So family and friends, we have now arrived at our brick wall. Any information or suggestions are most welcome. I would love to know when and where she died. Above all, I would like to stand before her grave, place a bright bouquet of flowers on it and say “You were not forgotten”. Who knows, maybe with your help the next time you hear from me, it will be under the title of “Finding Aunt Abbie”
~ Julia DiMunno (4th great grandniece of Abigail Kimber)
Friday, August 4, 2017
Recently I posted David McFall Born and Reared in Augusta, Virginia describing my 3rd Great Grandfather David McFall’s July 4th, 1849 celebration. Captain McFall and the Mt. Solon Artillery led the day’s parade accompanied by the Mt. Crawford band.
Nine years before, Great Grandfather served as a private with the Staunton Light Infantry. The Staunton Spectator’s article “Staunton Light Infantry 63 Years Ago” dated Friday, March 6, 1903, published a muster roll of the unit. It was discovered 63 years after the event by the proud Spectator Staff.
Private David McFall was soldiering and the same year teaching school. See Captain David McFall’s Teaching Days.
Take a look and see if you can find your Augusta County, Virginia men among the Staunton Light Infantry comrades.
A transcription of the article follows the image.
Staunton Spectator & Vindicator,
Friday, March 6, 1903
Staunton Spectator & Vindicator, Staunton, Virginia
Friday, March 6, 1903
Staunton Light Infantry 63 Years Ago.
We have found among the papers of the first editor of the SPECTATOR the roll of the Staunton Light Infantry, bearing date January 1840 Kenton Harper, captain. It is interesting to see how many of the young men of 63 years ago from Staunton, were, 21 years afterwards, brave soldiers in the war between the States or distinguished in political and civil life subsequently. On this roll some of the old men of today will recognize their fathers, others their grandfathers, and other relatives. It is curious to note in the military companies then there were in each, two 1st lieutenants and two 2d lieutenants. The roll of officers for 1841, also before us, shows that M. G. Harman had been promoted from the ranks to 3d sergeant. Our esteemed fellow townsman, Mr. Harman J. Lushbaugh, is the only surviving member of the company, so far as we are aware of.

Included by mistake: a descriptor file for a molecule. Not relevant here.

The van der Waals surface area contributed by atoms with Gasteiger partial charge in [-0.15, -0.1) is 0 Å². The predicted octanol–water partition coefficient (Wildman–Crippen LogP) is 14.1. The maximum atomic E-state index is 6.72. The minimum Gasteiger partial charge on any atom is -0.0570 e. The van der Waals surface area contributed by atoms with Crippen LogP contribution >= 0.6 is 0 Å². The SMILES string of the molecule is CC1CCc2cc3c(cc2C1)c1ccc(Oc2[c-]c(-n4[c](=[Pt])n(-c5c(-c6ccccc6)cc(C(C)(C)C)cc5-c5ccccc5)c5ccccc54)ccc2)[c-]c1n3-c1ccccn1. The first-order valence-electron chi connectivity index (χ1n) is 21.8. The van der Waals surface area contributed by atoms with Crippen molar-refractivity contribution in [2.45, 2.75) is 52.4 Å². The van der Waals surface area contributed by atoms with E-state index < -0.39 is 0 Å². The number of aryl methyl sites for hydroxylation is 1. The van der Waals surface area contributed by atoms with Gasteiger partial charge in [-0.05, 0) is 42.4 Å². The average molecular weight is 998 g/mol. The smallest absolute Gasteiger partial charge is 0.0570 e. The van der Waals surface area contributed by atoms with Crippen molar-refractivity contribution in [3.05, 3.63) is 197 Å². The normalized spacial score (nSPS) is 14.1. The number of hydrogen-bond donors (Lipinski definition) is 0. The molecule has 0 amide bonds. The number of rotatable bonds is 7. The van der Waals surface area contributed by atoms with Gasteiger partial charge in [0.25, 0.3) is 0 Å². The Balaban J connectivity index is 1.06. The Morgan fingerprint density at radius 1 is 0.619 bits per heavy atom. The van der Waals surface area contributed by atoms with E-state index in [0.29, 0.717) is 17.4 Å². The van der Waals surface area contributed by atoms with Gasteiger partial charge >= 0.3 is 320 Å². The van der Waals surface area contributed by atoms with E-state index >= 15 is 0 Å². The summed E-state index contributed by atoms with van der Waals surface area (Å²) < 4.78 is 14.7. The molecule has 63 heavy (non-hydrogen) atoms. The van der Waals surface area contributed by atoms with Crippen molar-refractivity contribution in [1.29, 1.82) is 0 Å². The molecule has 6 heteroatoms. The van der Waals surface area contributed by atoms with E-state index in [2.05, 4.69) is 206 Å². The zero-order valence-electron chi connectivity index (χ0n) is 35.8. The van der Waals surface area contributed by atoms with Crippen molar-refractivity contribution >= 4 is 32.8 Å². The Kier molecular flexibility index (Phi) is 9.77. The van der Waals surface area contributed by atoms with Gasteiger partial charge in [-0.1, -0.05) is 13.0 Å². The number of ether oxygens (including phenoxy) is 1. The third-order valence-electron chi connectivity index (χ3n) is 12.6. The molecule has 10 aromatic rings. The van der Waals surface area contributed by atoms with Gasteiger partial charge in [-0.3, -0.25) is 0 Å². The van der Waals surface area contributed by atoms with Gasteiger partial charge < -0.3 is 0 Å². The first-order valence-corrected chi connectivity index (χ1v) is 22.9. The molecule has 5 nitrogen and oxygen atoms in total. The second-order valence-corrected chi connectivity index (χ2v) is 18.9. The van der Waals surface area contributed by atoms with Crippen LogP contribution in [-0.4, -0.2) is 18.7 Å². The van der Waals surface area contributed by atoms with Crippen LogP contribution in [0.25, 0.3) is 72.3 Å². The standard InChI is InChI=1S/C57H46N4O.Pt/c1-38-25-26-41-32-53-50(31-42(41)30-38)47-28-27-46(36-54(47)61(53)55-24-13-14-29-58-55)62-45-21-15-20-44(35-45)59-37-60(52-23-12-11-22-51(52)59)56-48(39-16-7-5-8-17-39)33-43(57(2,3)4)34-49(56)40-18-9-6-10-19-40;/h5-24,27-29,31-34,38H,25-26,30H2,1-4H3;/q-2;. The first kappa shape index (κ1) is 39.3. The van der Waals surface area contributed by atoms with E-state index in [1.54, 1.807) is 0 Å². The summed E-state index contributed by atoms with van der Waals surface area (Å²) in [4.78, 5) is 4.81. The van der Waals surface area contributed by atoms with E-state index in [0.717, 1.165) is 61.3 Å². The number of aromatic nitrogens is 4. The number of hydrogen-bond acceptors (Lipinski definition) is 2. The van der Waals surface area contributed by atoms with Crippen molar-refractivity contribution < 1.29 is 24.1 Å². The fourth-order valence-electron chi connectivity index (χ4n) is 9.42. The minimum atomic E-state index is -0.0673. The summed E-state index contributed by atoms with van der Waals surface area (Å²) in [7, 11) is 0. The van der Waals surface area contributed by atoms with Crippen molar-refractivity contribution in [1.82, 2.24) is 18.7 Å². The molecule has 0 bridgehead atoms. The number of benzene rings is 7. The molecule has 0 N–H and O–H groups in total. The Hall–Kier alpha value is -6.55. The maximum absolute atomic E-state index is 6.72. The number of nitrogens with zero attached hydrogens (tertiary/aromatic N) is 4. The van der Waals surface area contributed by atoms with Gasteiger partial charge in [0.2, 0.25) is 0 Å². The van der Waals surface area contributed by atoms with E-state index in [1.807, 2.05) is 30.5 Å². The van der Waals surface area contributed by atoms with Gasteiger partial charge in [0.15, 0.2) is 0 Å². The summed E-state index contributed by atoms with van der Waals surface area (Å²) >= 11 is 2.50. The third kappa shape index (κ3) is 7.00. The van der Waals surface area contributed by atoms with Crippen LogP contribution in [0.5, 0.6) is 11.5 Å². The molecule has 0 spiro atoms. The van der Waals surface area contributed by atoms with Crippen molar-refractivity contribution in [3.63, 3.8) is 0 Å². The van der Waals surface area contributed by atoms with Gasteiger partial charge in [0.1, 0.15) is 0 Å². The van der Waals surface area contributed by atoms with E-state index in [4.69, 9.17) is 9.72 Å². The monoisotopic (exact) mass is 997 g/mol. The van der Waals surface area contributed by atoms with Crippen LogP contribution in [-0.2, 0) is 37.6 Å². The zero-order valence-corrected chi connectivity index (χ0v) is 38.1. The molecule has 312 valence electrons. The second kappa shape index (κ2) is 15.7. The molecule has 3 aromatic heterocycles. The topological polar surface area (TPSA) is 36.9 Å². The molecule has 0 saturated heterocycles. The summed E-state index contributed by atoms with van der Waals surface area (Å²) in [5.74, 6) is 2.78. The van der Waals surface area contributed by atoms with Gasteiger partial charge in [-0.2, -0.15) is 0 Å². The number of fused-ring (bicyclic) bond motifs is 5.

Kenton Harper, capt.; Matthew Blare, 1st lieut.; John H. Ast, 1st lieut.; Murrill Cushing, 2d lieut.; Robert W. Stevenson, 2d lieut.; John Carroll, 1st sgt.; Wm. Peters, 2d sgt.; Nicholas K. Trout, 3d sgt.; Charles T. Cameron, 4th sgt.; Alex McD Cowan, 5th sgt.; John B. Baldwin, 1st cor.; Robt. G. Bickle, 2nd cor.; Jas. Landridge, 3rd cor.; Elijah Calvert, 4th cor.; Jacob K. Stribling, 5th cor.; John D. Stevenson, 6th cor. Privates—James F. Patterson, Nathaniel B. Long, Judson McCoy, Robt. H. Kinney, Matthew McKever, Wm. Carroll, Wm. B. Johnson, Wm. Crawford, Wm. G. Sterrett, Wm. Chambers, John Dudley, Henry Bare, John Crawford, Jas. A. Forbes, Sam’l E. Clarke, Henry Taylor, Jacob N. Rhoads, Benj F. Points, John Grandstaff, John T. Arnall, David McFall, Daniel Fishburn, James Bickle, David J. Fox, John Trayer, Jacob Sheets, John Harman, Archibald Davis, A. D. Wrenn, Samuel Laughlin, Geo. W. Fuller, Francis Huff, Wm. P. Hall, Warwick W. Hamner, Elisha Curry, Jas. S. Graham, Harman J. Lushbaugh, Vincent T. Cooper, Samuel C. Charlton, Wm. Blackburn, Wm. W. Murry, Magness W. Stribling, H. Jouett Harrow, Thomas Eskridge, John K. Moore, Thos. W. Murry, Michael G. Harman, Wm. Martin, John Forbes, Robert Eskridge, John Fisher Jr., Jacob Long, Addison Fleisher, Hugh W. Sheffey, Osburn Welling, Andrew Robertson, Augustus Garber, Chesley Kinney, F. T. Geiger, James Forbes, John B. Watt, Jessy Forbes, Sohn S. Smith, John Donaho, Wm. Fuller. Musicians Wm. Suthers, Valentine Teoffer.